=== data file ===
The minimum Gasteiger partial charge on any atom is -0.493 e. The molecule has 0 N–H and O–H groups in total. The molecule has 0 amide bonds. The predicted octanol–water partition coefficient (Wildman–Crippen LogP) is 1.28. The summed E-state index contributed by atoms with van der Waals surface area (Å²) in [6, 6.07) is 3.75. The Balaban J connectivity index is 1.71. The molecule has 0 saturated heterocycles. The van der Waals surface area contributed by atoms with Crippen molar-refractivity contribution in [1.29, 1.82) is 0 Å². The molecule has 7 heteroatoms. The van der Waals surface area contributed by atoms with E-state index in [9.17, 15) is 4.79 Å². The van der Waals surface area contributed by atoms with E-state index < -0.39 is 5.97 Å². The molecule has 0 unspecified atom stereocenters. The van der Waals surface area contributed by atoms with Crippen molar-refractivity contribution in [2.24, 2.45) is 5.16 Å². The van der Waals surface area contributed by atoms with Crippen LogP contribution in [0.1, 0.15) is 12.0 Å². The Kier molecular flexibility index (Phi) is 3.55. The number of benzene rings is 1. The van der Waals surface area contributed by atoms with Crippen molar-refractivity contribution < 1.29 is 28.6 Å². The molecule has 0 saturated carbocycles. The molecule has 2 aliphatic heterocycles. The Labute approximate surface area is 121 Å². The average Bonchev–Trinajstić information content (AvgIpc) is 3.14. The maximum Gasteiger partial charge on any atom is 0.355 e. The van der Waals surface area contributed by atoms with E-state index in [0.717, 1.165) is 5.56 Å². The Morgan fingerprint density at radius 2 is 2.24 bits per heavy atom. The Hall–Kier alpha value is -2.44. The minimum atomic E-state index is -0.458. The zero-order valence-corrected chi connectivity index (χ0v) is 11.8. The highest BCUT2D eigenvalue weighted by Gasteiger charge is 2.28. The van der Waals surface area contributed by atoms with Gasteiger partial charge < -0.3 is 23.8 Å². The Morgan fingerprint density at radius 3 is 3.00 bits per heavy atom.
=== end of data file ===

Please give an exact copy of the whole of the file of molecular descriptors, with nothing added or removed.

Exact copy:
The minimum Gasteiger partial charge on any atom is -0.493 e. The molecule has 0 N–H and O–H groups in total. The molecule has 0 amide bonds. The predicted octanol–water partition coefficient (Wildman–Crippen LogP) is 1.28. The summed E-state index contributed by atoms with van der Waals surface area (Å²) in [6, 6.07) is 3.75. The Balaban J connectivity index is 1.71. The molecule has 0 saturated heterocycles. The van der Waals surface area contributed by atoms with Crippen molar-refractivity contribution in [1.29, 1.82) is 0 Å². The molecule has 7 heteroatoms. The van der Waals surface area contributed by atoms with E-state index in [9.17, 15) is 4.79 Å². The van der Waals surface area contributed by atoms with E-state index < -0.39 is 5.97 Å². The molecule has 0 unspecified atom stereocenters. The van der Waals surface area contributed by atoms with Crippen molar-refractivity contribution in [2.24, 2.45) is 5.16 Å². The van der Waals surface area contributed by atoms with Crippen LogP contribution in [0.1, 0.15) is 12.0 Å². The Kier molecular flexibility index (Phi) is 3.55. The number of benzene rings is 1. The van der Waals surface area contributed by atoms with Crippen molar-refractivity contribution < 1.29 is 28.6 Å². The molecule has 0 saturated carbocycles. The molecule has 2 aliphatic heterocycles. The Labute approximate surface area is 121 Å². The average Bonchev–Trinajstić information content (AvgIpc) is 3.14. The maximum Gasteiger partial charge on any atom is 0.355 e. The van der Waals surface area contributed by atoms with E-state index in [0.717, 1.165) is 5.56 Å². The Morgan fingerprint density at radius 2 is 2.24 bits per heavy atom. The Hall–Kier alpha value is -2.44. The minimum atomic E-state index is -0.458. The zero-order valence-corrected chi connectivity index (χ0v) is 11.8. The highest BCUT2D eigenvalue weighted by Gasteiger charge is 2.28. The van der Waals surface area contributed by atoms with Gasteiger partial charge < -0.3 is 23.8 Å². The Morgan fingerprint density at radius 3 is 3.00 bits per heavy atom.